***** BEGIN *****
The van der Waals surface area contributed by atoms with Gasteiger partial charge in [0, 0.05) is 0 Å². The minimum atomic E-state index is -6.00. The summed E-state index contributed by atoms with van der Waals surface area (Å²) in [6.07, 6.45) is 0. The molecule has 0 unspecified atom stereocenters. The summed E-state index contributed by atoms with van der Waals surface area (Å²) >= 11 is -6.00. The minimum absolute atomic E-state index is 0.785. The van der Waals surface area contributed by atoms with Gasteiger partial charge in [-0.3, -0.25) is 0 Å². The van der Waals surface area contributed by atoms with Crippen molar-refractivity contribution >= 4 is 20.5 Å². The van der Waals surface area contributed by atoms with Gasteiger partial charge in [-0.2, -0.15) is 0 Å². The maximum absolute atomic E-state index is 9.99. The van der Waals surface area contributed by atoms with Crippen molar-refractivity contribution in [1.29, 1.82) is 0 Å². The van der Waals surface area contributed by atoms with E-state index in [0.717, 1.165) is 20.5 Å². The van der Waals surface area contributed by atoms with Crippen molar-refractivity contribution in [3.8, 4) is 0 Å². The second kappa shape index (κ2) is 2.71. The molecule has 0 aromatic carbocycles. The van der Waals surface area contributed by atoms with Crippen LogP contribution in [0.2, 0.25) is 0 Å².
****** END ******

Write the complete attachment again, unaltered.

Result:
The van der Waals surface area contributed by atoms with Gasteiger partial charge in [0, 0.05) is 0 Å². The minimum atomic E-state index is -6.00. The summed E-state index contributed by atoms with van der Waals surface area (Å²) in [6.07, 6.45) is 0. The molecule has 0 unspecified atom stereocenters. The summed E-state index contributed by atoms with van der Waals surface area (Å²) >= 11 is -6.00. The minimum absolute atomic E-state index is 0.785. The van der Waals surface area contributed by atoms with Gasteiger partial charge in [-0.3, -0.25) is 0 Å². The van der Waals surface area contributed by atoms with Crippen molar-refractivity contribution >= 4 is 20.5 Å². The van der Waals surface area contributed by atoms with Gasteiger partial charge in [-0.2, -0.15) is 0 Å². The maximum absolute atomic E-state index is 9.99. The van der Waals surface area contributed by atoms with Crippen molar-refractivity contribution in [1.29, 1.82) is 0 Å². The van der Waals surface area contributed by atoms with E-state index in [0.717, 1.165) is 20.5 Å². The van der Waals surface area contributed by atoms with Crippen molar-refractivity contribution in [3.8, 4) is 0 Å². The second kappa shape index (κ2) is 2.71. The molecule has 0 aromatic carbocycles. The van der Waals surface area contributed by atoms with Crippen LogP contribution in [0.2, 0.25) is 0 Å².